What is Take Root’s position on Parental Alienation Syndrome (PAS)?
The “research” backing Richard Gardner’s theory of PAS consisted for the most part of his own personal observations rather than systematic, peer-reviewed studies. PAS has never been accepted into the Diagnostic and Statistical Manual of Mental Disorders (DSM) and has been denounced by professional groups including the National Council of Juvenile and Family Court Judges and the American Psychological Association Presidential Task Force on Violence and the Family. (It is additionally worth noting that Richard Gardner’s ideas are also controversial in light of provocative statements he made criticizing society’s condemnation of pedophiles, and seeking to portray adult-child sexual contact as normal. He ended his career – and his life – by stabbing himself to death with a steak knife in 2003.)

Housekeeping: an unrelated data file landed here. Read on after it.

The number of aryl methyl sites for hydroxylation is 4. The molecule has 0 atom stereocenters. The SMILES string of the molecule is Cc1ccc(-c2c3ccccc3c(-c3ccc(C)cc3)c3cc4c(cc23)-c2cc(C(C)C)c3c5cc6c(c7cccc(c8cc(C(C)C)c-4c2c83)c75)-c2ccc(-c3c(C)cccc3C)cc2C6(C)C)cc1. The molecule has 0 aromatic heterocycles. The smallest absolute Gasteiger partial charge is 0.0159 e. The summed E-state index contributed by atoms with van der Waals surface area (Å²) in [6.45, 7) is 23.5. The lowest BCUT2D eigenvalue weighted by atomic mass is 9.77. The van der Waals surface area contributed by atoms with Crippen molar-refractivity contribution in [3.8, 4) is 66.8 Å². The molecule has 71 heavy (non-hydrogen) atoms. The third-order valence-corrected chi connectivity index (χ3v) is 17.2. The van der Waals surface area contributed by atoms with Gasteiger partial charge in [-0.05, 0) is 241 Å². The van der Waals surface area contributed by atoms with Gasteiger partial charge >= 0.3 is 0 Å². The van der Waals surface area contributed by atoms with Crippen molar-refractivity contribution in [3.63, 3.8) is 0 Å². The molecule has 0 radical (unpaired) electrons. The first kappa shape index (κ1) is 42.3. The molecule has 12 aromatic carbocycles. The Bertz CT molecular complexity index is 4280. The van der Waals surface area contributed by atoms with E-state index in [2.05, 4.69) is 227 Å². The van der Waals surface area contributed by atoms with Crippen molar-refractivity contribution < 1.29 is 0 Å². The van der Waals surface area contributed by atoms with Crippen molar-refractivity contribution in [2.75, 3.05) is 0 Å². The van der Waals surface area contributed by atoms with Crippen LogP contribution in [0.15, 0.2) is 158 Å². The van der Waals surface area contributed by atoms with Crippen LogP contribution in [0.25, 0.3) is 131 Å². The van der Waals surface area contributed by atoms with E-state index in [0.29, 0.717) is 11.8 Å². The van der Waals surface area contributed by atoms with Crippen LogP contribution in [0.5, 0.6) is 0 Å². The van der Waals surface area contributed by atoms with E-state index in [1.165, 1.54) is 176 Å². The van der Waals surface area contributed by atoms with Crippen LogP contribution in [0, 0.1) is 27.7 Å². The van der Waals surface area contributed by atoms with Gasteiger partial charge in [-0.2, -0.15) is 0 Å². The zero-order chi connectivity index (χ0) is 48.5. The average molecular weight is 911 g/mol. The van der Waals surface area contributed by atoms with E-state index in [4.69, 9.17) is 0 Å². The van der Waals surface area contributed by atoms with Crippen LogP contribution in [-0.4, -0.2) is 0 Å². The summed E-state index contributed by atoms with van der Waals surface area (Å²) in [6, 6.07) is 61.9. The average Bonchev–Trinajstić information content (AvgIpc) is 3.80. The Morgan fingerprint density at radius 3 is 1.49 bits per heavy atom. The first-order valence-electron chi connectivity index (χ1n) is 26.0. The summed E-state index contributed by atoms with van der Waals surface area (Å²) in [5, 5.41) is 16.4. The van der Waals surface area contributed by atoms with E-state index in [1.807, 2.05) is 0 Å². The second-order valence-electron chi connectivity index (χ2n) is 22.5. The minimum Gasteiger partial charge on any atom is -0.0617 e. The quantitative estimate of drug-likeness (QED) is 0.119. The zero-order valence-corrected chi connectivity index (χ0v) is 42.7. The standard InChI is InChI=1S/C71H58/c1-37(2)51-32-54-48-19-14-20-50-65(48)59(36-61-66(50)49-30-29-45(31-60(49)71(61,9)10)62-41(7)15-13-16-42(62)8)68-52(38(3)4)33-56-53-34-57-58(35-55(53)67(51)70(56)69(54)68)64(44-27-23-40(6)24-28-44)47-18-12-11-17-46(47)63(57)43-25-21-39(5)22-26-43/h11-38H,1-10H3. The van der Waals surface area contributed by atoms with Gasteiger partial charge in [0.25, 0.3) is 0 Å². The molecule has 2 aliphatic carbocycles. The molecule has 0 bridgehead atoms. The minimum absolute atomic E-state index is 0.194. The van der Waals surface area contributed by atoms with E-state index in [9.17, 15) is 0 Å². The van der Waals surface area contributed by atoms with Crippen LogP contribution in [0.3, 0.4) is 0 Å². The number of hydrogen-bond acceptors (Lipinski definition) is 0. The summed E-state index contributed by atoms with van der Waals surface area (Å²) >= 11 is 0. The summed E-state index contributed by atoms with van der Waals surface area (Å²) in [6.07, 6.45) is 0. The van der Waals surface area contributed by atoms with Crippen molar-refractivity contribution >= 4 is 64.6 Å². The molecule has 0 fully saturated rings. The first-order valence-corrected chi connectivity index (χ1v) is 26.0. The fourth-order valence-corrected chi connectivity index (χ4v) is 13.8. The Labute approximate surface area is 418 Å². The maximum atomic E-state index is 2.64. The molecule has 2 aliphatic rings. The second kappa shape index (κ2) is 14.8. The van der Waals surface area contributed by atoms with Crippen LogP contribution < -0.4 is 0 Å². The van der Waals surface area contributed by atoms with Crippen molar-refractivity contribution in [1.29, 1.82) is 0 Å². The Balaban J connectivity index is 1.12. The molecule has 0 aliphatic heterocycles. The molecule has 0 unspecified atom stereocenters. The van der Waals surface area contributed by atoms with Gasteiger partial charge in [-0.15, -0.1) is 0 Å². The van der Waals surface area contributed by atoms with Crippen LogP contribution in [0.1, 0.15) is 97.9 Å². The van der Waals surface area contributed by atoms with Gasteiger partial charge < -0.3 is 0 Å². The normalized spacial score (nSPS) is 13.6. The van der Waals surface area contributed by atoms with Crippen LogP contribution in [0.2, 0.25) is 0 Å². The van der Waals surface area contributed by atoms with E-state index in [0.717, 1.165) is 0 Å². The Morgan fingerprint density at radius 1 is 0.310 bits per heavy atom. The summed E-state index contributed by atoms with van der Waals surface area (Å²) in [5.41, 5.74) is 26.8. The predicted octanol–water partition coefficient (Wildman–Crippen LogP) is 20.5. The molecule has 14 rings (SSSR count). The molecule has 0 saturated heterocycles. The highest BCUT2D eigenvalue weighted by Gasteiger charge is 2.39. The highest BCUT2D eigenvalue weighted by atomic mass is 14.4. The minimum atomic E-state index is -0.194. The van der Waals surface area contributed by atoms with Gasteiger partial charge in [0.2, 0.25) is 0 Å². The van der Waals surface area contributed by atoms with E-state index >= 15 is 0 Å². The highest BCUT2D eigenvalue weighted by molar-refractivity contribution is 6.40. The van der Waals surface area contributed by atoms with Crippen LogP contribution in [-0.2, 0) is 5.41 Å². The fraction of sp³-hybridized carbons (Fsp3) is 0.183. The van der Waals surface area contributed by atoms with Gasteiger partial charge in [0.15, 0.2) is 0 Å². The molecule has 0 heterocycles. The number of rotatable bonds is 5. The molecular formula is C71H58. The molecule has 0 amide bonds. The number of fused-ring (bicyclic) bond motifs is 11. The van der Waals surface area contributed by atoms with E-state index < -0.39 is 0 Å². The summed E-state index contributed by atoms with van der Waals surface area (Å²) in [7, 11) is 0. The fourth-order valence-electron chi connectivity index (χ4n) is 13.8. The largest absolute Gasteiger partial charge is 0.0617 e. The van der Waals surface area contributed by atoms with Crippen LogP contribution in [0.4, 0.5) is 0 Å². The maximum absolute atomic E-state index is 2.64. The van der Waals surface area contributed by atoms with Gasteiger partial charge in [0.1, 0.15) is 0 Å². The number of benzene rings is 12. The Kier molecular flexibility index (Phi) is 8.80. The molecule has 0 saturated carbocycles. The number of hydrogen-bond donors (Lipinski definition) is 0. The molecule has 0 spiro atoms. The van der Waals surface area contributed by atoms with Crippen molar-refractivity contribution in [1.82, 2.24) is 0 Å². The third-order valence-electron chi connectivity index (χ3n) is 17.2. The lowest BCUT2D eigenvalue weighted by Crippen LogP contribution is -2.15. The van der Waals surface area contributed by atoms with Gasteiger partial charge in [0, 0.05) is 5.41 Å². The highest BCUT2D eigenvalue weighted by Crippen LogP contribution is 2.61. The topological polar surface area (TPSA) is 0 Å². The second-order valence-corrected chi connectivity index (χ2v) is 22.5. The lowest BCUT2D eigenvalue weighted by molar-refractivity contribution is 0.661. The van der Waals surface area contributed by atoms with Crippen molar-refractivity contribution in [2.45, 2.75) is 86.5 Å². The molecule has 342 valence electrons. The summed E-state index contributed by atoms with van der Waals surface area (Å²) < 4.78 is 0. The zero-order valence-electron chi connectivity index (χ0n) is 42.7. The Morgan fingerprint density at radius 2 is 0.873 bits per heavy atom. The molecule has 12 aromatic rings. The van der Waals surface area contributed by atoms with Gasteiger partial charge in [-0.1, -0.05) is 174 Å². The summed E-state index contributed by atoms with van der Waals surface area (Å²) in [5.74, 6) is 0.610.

It is Take Root’s studied opinion that Gardner’s concept of PAS, which was developed in the context of high-conflict divorce and custody battles, falls apart when applied to missing-child cases in which the child is physically isolated and denied options for independent reality testing. Take Root calls the dynamic that occurs in this unique situation “Manufactured Reality.” We believe this concept, developed specifically within the framework of abduction studies, is a more accurate description of the dynamic. (More on Manufactured Reality can be found in our Kid Gloves publications and Gray Papers series). In our experience as a collective of hundreds of former abducted-children, the PAS label is often misused as an instrument of control that wrongfully pathologizes the child to their great detriment during the recovery process.